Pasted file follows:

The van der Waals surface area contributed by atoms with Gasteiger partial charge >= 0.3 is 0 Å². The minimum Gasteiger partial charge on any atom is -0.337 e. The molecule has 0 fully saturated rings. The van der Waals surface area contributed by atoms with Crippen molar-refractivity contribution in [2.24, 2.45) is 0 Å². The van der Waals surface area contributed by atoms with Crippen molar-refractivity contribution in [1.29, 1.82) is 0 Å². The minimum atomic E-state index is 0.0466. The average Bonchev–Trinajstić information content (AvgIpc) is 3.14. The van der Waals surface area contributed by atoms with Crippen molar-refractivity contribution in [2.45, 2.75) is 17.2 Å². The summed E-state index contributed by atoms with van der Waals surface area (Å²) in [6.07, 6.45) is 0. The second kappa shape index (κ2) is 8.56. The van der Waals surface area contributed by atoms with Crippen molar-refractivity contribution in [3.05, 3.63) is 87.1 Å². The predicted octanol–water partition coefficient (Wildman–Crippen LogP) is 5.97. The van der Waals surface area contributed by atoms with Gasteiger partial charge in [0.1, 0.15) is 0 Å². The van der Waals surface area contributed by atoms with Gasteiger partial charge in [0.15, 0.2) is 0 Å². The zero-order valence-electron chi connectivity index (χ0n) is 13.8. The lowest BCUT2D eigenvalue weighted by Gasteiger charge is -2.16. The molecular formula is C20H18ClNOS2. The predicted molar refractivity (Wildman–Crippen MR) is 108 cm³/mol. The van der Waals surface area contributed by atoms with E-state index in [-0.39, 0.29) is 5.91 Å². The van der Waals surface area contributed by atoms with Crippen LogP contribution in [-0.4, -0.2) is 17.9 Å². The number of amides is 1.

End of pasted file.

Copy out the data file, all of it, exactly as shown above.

The van der Waals surface area contributed by atoms with Gasteiger partial charge >= 0.3 is 0 Å². The minimum Gasteiger partial charge on any atom is -0.337 e. The molecule has 0 fully saturated rings. The van der Waals surface area contributed by atoms with Crippen molar-refractivity contribution in [2.24, 2.45) is 0 Å². The van der Waals surface area contributed by atoms with Crippen molar-refractivity contribution in [1.29, 1.82) is 0 Å². The minimum atomic E-state index is 0.0466. The average Bonchev–Trinajstić information content (AvgIpc) is 3.14. The van der Waals surface area contributed by atoms with Crippen molar-refractivity contribution in [2.45, 2.75) is 17.2 Å². The summed E-state index contributed by atoms with van der Waals surface area (Å²) in [6.07, 6.45) is 0. The second kappa shape index (κ2) is 8.56. The van der Waals surface area contributed by atoms with Crippen molar-refractivity contribution in [3.05, 3.63) is 87.1 Å². The predicted octanol–water partition coefficient (Wildman–Crippen LogP) is 5.97. The van der Waals surface area contributed by atoms with Gasteiger partial charge in [0.1, 0.15) is 0 Å². The van der Waals surface area contributed by atoms with Gasteiger partial charge in [0.15, 0.2) is 0 Å². The zero-order valence-electron chi connectivity index (χ0n) is 13.8. The lowest BCUT2D eigenvalue weighted by Gasteiger charge is -2.16. The molecular formula is C20H18ClNOS2. The predicted molar refractivity (Wildman–Crippen MR) is 108 cm³/mol. The van der Waals surface area contributed by atoms with E-state index in [-0.39, 0.29) is 5.91 Å². The van der Waals surface area contributed by atoms with Crippen LogP contribution in [-0.4, -0.2) is 17.9 Å². The number of amides is 1.